One player in the portal who hasn’t announced his intentions yet is former Ute David Jenkins Jr., a high-scoring guard who had flashes of brilliance last year but was inconsistent and then benched in favor of the youth movement Smith preferred.

Jeff Goodman, basketball analyst at Stadium, lists Akot, Gueye, Jenkins, Chattanooga’s Malachi Smith, Northwestern’s Pete Nance, Missouri State’s Isaiah Mosley, Texas’ Courtney Ramey and Memphis’ Emoni Bates among the top transfers still available.

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Speaking to reporters who cover the program in early May, Smith said the Utes will continue to utilize the portal as every other team in the country does, but won’t let that reality keep him from bringing in players he can develop over the course of four or five years.

“Somebody said at the conference meetings (in April) that every year you are building a team because of the portal,” Smith said. “You know what? I still believe you can build a program. Call me naive. Call me whatever you want. Our goal, our mission here, is to build a program sustained for success over the long haul.

“Now certainly you want it in the short term, too. We know how this thing works. You can’t afford too many of these types of years. Like, we all get it. But we are going to build a program.”

Andrew Crowley, who produces the weekly Runnin’ Hoops Podcast and follows Utah basketball recruiting as closely as anybody, said he believes the Utes are “back to square one” in their recruiting for the 2022-23 season.

“Everyone on the original list of guys they were targeting has either committed to Utah or elsewhere,” Crowley said. “… They were content to sit on a scholarship last year, so who knows? They may do the same. Having Baxter (in) as a walk-on probably takes some pressure off of using that last scholarship.”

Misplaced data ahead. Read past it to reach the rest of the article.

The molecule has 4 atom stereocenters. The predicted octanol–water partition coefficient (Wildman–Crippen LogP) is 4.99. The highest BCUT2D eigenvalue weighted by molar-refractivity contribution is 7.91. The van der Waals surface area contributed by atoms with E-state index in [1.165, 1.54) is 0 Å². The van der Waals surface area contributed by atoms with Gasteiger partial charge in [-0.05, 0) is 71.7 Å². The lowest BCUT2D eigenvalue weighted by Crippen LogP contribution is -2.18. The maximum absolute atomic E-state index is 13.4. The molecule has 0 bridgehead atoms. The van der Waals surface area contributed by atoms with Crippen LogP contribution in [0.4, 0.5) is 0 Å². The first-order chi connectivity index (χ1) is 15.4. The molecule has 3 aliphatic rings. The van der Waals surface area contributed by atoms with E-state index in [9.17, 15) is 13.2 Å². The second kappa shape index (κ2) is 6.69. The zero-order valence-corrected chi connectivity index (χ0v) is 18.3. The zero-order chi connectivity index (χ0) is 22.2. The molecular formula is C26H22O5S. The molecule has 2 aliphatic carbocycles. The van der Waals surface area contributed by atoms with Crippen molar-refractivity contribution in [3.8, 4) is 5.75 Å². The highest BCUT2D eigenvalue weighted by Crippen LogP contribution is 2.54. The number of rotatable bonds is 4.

For his part, Burgess is eager to get back out on the recruiting trail when the next evaluation period comes this summer. Most of his attention, he acknowledges, has turned to class of 2023 recruits.

Asked about the differences recruiting for Utah, instead of BYU, the former Ute said at this stage, it is pretty similar.

“At the University of Utah, we are trying to get the best players that fit our program, that fit coach Smith’s style and fit our locker room, and will help us win Pac-12 games,” Burgess said. “When I was at BYU, I was trying to do the same thing. I was trying to get great players that fit our program, that helped our locker room and that also over the last nine months could be a Big 12-type player. And so that has not changed.”

Utah coach Craig Smith calls out from the bench during game against Colorado at the Huntsman Center in Salt Lake City.
Utah Utes head coach Craig Smith calls out from the bench during game against Colorado at the Huntsman Center in Salt Lake City on Saturday, March 5, 2022. Smith and his staff are still exploring the possibility of adding one more player to the roster. | Spenser Heaps, Deseret News